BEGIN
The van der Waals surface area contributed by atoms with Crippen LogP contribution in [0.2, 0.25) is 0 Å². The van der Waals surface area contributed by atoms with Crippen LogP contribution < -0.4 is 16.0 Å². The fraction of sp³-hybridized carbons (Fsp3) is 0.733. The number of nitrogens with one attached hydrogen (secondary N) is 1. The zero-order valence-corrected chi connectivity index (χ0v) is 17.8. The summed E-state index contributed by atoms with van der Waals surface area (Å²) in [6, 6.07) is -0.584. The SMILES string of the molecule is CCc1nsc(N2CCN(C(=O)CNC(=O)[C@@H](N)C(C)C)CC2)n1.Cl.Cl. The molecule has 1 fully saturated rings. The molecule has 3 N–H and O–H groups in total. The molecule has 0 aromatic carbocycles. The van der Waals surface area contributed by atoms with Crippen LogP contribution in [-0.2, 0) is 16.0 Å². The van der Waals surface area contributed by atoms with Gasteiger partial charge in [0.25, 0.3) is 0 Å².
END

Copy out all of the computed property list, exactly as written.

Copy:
The van der Waals surface area contributed by atoms with Crippen LogP contribution in [0.2, 0.25) is 0 Å². The van der Waals surface area contributed by atoms with Crippen LogP contribution < -0.4 is 16.0 Å². The fraction of sp³-hybridized carbons (Fsp3) is 0.733. The number of nitrogens with one attached hydrogen (secondary N) is 1. The zero-order valence-corrected chi connectivity index (χ0v) is 17.8. The summed E-state index contributed by atoms with van der Waals surface area (Å²) in [6, 6.07) is -0.584. The SMILES string of the molecule is CCc1nsc(N2CCN(C(=O)CNC(=O)[C@@H](N)C(C)C)CC2)n1.Cl.Cl. The molecule has 1 fully saturated rings. The molecule has 3 N–H and O–H groups in total. The molecule has 0 aromatic carbocycles. The van der Waals surface area contributed by atoms with Crippen LogP contribution in [-0.2, 0) is 16.0 Å². The van der Waals surface area contributed by atoms with Gasteiger partial charge in [0.25, 0.3) is 0 Å².